President Trump’s decision to withdraw the U.S. from the Paris Climate Accord last Thursday is a disheartening blow to the longstanding idea that sound science should play a role in the formation of public policy in our country.
This notion, in fact, was central to the creation of the National Academy of Sciences by the first Republican president, Abraham Lincoln in 1863. Lincoln and the Congress charged the Academy with providing independent, objective advice to the nation on matters related to science and technology.
The National Academy and the overwhelming majority of climate scientists agree that human activity is a major contributing factor to global climate change – there is essentially no disputing this fact. Despite this robust consensus, which serves as the motivation for 195 other nations to join forces in committing to a cleaner energy future for the benefit of future generations, our own government has committed to skepticism, short-sightedness and ignorance (literally, “the act of ignoring”)..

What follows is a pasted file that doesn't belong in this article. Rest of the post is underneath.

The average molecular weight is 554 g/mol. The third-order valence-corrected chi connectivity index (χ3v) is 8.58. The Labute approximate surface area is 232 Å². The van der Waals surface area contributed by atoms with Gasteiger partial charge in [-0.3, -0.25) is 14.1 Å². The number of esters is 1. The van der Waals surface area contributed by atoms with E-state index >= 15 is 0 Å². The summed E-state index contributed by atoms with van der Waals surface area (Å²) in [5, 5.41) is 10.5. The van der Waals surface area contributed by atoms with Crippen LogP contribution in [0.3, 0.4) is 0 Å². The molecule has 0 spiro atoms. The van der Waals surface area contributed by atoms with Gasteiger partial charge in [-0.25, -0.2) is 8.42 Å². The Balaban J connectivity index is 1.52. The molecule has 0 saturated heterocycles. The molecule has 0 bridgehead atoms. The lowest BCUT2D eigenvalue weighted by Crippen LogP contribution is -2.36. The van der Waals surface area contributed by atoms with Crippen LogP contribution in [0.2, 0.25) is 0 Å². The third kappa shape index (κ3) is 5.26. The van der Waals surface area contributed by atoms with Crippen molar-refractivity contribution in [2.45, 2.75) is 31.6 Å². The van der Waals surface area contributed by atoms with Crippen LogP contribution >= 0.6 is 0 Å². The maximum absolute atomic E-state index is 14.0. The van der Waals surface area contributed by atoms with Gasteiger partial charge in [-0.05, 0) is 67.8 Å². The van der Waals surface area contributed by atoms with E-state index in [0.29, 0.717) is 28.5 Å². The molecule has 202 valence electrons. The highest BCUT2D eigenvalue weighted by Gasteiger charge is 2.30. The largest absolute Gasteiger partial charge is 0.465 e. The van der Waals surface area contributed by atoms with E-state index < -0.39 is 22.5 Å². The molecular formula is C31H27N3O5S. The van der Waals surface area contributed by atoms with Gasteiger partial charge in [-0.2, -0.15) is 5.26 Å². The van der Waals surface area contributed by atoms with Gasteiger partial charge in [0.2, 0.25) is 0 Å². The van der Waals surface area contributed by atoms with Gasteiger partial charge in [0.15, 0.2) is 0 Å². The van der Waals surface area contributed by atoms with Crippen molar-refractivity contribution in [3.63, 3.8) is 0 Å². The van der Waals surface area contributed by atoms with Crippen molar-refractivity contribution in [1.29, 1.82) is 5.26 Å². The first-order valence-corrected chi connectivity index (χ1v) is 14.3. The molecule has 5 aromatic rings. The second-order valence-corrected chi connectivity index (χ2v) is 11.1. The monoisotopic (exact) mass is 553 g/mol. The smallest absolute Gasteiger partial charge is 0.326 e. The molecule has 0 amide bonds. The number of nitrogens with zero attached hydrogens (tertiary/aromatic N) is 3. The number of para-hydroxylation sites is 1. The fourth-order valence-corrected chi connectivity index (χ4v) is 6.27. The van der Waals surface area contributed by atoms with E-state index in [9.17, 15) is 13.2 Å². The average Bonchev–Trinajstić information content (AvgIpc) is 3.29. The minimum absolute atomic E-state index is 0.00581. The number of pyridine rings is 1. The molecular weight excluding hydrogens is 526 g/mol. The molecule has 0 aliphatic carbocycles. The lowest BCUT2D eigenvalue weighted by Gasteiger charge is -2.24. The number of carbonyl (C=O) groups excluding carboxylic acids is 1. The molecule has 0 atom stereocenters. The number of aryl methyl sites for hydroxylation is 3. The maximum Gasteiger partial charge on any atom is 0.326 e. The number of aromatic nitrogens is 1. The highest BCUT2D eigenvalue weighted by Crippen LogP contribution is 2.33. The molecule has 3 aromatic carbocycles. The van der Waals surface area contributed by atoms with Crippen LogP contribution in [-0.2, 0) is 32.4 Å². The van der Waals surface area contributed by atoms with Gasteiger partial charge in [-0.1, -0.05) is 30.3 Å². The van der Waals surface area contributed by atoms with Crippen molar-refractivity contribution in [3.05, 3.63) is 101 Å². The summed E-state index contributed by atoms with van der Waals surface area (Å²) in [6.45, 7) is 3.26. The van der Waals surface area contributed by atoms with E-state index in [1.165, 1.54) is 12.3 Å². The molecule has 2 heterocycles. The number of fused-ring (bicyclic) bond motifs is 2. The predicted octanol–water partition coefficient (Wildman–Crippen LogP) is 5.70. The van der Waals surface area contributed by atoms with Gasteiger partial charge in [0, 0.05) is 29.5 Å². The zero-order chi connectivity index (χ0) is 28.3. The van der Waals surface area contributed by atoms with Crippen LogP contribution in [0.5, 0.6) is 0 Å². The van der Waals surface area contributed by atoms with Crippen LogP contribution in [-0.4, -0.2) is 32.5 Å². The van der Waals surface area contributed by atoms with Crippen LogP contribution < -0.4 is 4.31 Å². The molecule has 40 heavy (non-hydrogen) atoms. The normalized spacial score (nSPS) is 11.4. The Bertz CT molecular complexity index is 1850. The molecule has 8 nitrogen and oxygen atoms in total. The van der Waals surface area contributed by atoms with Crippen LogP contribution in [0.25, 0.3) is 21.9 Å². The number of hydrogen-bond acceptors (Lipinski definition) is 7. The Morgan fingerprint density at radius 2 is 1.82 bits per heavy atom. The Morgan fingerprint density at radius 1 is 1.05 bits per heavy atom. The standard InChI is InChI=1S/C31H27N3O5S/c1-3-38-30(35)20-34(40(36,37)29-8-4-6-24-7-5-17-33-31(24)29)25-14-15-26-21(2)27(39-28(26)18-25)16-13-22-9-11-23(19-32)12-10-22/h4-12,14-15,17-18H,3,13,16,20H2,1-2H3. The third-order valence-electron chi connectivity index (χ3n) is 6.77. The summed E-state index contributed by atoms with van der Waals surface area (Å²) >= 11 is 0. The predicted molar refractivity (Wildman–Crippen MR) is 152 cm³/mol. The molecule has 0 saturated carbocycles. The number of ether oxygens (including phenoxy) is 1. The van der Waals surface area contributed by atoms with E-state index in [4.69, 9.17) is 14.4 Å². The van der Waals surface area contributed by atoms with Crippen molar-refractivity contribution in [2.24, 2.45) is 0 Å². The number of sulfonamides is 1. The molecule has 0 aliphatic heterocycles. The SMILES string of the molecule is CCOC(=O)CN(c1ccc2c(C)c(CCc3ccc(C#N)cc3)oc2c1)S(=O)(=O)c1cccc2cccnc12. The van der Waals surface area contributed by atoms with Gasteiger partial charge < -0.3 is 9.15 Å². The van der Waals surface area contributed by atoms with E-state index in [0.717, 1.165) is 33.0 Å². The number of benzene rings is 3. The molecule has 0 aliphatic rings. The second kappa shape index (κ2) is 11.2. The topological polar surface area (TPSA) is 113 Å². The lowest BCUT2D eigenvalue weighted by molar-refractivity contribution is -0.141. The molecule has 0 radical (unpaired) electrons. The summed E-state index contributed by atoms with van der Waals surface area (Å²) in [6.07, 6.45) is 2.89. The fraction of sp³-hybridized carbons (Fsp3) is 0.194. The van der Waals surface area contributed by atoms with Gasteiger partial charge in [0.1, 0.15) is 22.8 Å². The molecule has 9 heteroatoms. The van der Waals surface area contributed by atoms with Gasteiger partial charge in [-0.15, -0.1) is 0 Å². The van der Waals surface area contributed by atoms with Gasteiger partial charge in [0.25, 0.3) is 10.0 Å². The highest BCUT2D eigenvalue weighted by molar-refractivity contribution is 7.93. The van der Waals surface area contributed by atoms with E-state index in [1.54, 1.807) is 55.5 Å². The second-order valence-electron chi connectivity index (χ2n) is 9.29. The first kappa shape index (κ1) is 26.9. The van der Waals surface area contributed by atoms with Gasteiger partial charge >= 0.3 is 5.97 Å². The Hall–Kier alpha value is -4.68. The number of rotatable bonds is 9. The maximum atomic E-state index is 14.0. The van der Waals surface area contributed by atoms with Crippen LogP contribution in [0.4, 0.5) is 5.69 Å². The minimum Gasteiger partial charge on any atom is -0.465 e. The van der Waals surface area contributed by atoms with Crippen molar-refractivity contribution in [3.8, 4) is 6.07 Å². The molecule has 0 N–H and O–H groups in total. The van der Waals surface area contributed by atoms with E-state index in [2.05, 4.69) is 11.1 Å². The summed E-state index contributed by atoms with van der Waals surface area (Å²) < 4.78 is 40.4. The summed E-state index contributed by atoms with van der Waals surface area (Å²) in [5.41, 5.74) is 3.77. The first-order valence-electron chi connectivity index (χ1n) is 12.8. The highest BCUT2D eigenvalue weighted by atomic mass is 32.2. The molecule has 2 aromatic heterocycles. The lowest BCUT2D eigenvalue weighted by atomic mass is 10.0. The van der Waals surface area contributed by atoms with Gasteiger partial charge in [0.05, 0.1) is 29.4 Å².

It seems distressingly untenable to assert American exceptionalism on the one hand while on the other resigning to retreat from a unique and urgent global challenge. This is not a traditionally American position, it is an embarrassing shirking of responsibility, an unforced error motivated by ideology, not by reasoned judgment. Our country, in a complicated world where reason has long been one of its guides, has always done better than this.